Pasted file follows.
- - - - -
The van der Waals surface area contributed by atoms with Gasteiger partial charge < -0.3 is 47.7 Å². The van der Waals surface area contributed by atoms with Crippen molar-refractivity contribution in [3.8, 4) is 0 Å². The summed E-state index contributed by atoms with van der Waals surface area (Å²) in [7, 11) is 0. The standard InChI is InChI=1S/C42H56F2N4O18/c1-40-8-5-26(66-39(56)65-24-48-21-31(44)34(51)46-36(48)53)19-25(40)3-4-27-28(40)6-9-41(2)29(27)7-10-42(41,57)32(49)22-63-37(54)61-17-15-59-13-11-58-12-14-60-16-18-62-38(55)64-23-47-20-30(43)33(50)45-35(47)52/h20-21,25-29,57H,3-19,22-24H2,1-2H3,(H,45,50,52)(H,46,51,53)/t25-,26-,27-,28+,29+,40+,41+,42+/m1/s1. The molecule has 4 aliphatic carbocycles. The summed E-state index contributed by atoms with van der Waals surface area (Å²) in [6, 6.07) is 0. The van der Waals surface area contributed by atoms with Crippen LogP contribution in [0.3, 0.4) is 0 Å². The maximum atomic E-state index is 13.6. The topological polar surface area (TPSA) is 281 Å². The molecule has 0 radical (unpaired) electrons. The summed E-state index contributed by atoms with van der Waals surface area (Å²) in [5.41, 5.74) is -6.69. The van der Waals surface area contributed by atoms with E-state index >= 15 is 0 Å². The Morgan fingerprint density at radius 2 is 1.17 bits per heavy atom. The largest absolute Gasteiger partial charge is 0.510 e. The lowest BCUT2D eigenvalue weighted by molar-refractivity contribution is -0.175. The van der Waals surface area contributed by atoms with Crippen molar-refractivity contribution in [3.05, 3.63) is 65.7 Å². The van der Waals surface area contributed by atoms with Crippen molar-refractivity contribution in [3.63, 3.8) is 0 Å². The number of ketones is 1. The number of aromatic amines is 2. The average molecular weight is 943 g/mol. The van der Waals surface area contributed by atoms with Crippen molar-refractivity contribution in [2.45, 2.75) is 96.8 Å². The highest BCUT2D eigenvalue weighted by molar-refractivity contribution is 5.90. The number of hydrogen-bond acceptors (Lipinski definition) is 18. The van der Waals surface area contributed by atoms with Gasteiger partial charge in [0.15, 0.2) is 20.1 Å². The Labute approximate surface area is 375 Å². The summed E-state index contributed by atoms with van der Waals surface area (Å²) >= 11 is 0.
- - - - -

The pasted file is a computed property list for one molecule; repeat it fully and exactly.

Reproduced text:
The van der Waals surface area contributed by atoms with Gasteiger partial charge < -0.3 is 47.7 Å². The van der Waals surface area contributed by atoms with Crippen molar-refractivity contribution in [3.8, 4) is 0 Å². The summed E-state index contributed by atoms with van der Waals surface area (Å²) in [7, 11) is 0. The standard InChI is InChI=1S/C42H56F2N4O18/c1-40-8-5-26(66-39(56)65-24-48-21-31(44)34(51)46-36(48)53)19-25(40)3-4-27-28(40)6-9-41(2)29(27)7-10-42(41,57)32(49)22-63-37(54)61-17-15-59-13-11-58-12-14-60-16-18-62-38(55)64-23-47-20-30(43)33(50)45-35(47)52/h20-21,25-29,57H,3-19,22-24H2,1-2H3,(H,45,50,52)(H,46,51,53)/t25-,26-,27-,28+,29+,40+,41+,42+/m1/s1. The molecule has 4 aliphatic carbocycles. The summed E-state index contributed by atoms with van der Waals surface area (Å²) in [6, 6.07) is 0. The van der Waals surface area contributed by atoms with Crippen LogP contribution in [0.3, 0.4) is 0 Å². The maximum atomic E-state index is 13.6. The topological polar surface area (TPSA) is 281 Å². The molecule has 0 radical (unpaired) electrons. The summed E-state index contributed by atoms with van der Waals surface area (Å²) in [5.41, 5.74) is -6.69. The van der Waals surface area contributed by atoms with E-state index >= 15 is 0 Å². The Morgan fingerprint density at radius 2 is 1.17 bits per heavy atom. The largest absolute Gasteiger partial charge is 0.510 e. The lowest BCUT2D eigenvalue weighted by molar-refractivity contribution is -0.175. The van der Waals surface area contributed by atoms with Crippen molar-refractivity contribution in [3.05, 3.63) is 65.7 Å². The van der Waals surface area contributed by atoms with Crippen molar-refractivity contribution in [3.63, 3.8) is 0 Å². The number of ketones is 1. The number of aromatic amines is 2. The average molecular weight is 943 g/mol. The van der Waals surface area contributed by atoms with Crippen molar-refractivity contribution in [2.45, 2.75) is 96.8 Å². The highest BCUT2D eigenvalue weighted by molar-refractivity contribution is 5.90. The number of hydrogen-bond acceptors (Lipinski definition) is 18. The van der Waals surface area contributed by atoms with Gasteiger partial charge in [0.15, 0.2) is 20.1 Å². The Labute approximate surface area is 375 Å². The summed E-state index contributed by atoms with van der Waals surface area (Å²) >= 11 is 0.